Table 4: Airspeeds (in knots) in relation to aeroplane weight, flap positions and type of landing.
The automatic pilot will not perform an automatic landing on an approach with the flaps in the FULL position. Both pilots stated that they were convinced that they had selected position 5 for the flaps during the approach. The QAR record has thus shown that the flaps had been set to the FULL position.
The crew programmed the approach speeds for an approach with flaps in the FULL position and put the flaps actually in this position. An automatic landing is not possible with flaps in the FULL position.
- Intended taxiway for leaving the runway and the taxi route to the aircraft stand. This topic in the manual was not examined further during the investigation.
4 Start of the investigation
To what degree not starting an investigation immediately after the occurrence influenced how the investigation was conducted?
The airline should report a serious incident or an accident to the Dutch Safety Board by telephone as soon as possible. For the proper analysis of the occurrence, it is essential to be able to collect as much factual information as possible about the circumstances surrounding the occurrence. The time aspect plays an important role in this.
In this case, the procedures for reporting an occurrence were interpreted in such a way that the Operations Control department was not informed immediately after the event. As a result, the airline did not start the safety investigation immediately. It was not possible to determine whether or not the existence of the just culture policy had an effect on the actions of those involved after the occurrence.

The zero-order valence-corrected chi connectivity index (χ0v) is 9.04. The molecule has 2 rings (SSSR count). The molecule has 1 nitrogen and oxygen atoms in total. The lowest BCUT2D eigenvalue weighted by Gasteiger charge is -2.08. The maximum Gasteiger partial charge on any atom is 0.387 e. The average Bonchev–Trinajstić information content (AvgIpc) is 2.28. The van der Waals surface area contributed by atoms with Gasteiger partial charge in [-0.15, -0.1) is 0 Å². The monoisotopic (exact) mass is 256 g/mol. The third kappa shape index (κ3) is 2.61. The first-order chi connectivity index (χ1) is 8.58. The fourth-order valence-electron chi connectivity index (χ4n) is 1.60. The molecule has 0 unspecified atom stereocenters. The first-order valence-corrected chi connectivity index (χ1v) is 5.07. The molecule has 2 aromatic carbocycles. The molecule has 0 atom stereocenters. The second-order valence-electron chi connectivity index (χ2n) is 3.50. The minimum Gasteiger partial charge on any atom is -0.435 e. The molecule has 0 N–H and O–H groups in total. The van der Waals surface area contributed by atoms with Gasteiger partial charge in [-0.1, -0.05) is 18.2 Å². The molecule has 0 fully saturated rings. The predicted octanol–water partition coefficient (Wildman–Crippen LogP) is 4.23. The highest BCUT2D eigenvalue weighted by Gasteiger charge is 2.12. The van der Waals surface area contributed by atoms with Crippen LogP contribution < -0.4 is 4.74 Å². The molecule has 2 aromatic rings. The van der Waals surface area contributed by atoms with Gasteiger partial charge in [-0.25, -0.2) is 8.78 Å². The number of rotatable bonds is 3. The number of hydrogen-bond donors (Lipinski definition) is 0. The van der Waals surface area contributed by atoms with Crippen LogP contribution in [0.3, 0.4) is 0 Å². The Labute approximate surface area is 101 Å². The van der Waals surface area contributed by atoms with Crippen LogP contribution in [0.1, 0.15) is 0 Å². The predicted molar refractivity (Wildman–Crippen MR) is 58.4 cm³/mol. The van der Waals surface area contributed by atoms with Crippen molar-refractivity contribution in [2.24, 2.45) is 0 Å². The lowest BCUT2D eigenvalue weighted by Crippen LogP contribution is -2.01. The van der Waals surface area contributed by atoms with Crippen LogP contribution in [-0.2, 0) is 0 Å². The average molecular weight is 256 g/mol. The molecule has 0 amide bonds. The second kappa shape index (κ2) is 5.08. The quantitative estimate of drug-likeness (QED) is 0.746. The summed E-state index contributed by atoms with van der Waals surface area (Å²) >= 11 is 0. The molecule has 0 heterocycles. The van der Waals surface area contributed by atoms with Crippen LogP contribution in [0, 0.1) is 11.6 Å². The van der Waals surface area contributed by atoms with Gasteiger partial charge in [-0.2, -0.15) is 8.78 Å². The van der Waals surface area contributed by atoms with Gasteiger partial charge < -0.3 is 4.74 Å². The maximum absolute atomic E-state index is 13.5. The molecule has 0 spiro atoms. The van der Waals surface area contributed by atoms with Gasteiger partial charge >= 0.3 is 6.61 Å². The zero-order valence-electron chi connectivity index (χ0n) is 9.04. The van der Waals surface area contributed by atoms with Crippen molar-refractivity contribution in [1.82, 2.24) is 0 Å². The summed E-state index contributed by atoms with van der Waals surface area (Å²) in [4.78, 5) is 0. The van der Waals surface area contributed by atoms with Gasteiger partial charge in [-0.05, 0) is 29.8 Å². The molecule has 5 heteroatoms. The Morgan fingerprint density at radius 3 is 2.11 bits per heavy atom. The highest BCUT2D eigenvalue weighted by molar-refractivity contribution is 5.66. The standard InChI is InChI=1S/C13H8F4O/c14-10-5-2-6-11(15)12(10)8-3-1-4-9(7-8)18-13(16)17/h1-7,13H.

A damage report was not compiled immediately after the occurrence, the flight recorders (CVR and FDR) were not secured and the flight crew were not grounded for a safety investigation. As a result, an important information source for the investigation, the CVR, was lost and the memories of the flight crew have faded. Not having the CVR available had consequences for reconstructing the events and gain insight into the crew’s considerations prior to the hard landing. The QAR was available for the investigation; the QAR information is comparable with the FDR information.
Following routine analysis of the ASR, the reports by the engineering department and the information from the Flight Data Monitoring (FDM) system, it was only two weeks after the occurrence that the flight safety department that investigates occurrences within the airline established that this hard landing required further investigation. Subsequently, three weeks after the occurrence, the airline formally decided to institute an investigation. The pilots could not be scheduled in for an interview with investigators from the airline’s flight safety department any earlier than 4 November 2014.
The airline notified the Dutch Safety Board of the occurrence on 20 October 2014. The Dutch Safety Board commenced its own investigation in parallel with the airline’s investigation. The manuals, audio recordings of interviews with the crew and the QAR information supplied by the airline were used in this investigation.
The procedures for reporting occurrences, as described in the operations manual of the airline, allow room for interpretation which occurrences should be reported and what follow-up actions are required. As a result of this, important sources of information for the investigation of occurrences are lost.
Not having the Cockpit Voirce Recorder available had adverse effects on the reconstruction of events and gaining insight into the crew’s considerations prior to the hard landing. The crew’s recollections of the occurrence had faded and/or may have been influenced by more recent flight experiences.
5. Further findings
A number of potential risk factors have been excluded as having had an effect on the hard landing:
- Prior to and during the flight there were no problems with the onboard equipment for receiving ILS signals, the autopilot or the autothrottle.